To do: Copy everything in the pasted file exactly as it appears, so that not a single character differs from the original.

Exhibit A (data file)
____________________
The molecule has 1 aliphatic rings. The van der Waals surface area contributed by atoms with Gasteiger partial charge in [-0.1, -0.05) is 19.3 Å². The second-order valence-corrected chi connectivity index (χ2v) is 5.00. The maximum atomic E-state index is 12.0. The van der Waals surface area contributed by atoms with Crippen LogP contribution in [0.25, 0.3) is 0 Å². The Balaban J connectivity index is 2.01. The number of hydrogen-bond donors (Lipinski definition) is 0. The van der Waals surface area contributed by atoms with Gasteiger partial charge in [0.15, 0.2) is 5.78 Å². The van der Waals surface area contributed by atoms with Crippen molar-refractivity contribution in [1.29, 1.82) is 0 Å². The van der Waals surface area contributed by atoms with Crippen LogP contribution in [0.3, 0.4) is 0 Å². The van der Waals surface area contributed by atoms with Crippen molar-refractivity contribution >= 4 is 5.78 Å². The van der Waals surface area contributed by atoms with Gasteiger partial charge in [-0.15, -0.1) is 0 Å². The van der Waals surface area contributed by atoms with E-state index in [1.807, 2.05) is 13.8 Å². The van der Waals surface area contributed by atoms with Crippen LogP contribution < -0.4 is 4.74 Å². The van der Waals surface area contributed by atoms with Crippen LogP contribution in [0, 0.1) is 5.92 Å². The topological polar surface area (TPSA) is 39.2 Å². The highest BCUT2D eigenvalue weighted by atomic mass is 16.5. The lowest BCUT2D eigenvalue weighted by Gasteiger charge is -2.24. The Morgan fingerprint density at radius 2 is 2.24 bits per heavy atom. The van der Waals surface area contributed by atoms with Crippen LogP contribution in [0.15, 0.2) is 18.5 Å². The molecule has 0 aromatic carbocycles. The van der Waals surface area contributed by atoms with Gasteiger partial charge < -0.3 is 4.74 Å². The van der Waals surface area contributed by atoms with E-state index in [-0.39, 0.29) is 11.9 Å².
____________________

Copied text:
The molecule has 1 aliphatic rings. The van der Waals surface area contributed by atoms with Gasteiger partial charge in [-0.1, -0.05) is 19.3 Å². The second-order valence-corrected chi connectivity index (χ2v) is 5.00. The maximum atomic E-state index is 12.0. The van der Waals surface area contributed by atoms with Crippen LogP contribution in [0.25, 0.3) is 0 Å². The Balaban J connectivity index is 2.01. The number of hydrogen-bond donors (Lipinski definition) is 0. The van der Waals surface area contributed by atoms with Gasteiger partial charge in [0.15, 0.2) is 5.78 Å². The van der Waals surface area contributed by atoms with Crippen molar-refractivity contribution in [1.29, 1.82) is 0 Å². The van der Waals surface area contributed by atoms with Crippen LogP contribution in [0.3, 0.4) is 0 Å². The van der Waals surface area contributed by atoms with Crippen molar-refractivity contribution >= 4 is 5.78 Å². The van der Waals surface area contributed by atoms with Gasteiger partial charge in [-0.15, -0.1) is 0 Å². The van der Waals surface area contributed by atoms with E-state index in [1.807, 2.05) is 13.8 Å². The van der Waals surface area contributed by atoms with Crippen LogP contribution < -0.4 is 4.74 Å². The van der Waals surface area contributed by atoms with Crippen LogP contribution in [0, 0.1) is 5.92 Å². The topological polar surface area (TPSA) is 39.2 Å². The highest BCUT2D eigenvalue weighted by atomic mass is 16.5. The lowest BCUT2D eigenvalue weighted by Gasteiger charge is -2.24. The Morgan fingerprint density at radius 2 is 2.24 bits per heavy atom. The van der Waals surface area contributed by atoms with Crippen LogP contribution in [0.15, 0.2) is 18.5 Å². The molecule has 0 aromatic carbocycles. The van der Waals surface area contributed by atoms with Gasteiger partial charge < -0.3 is 4.74 Å². The van der Waals surface area contributed by atoms with E-state index in [-0.39, 0.29) is 11.9 Å².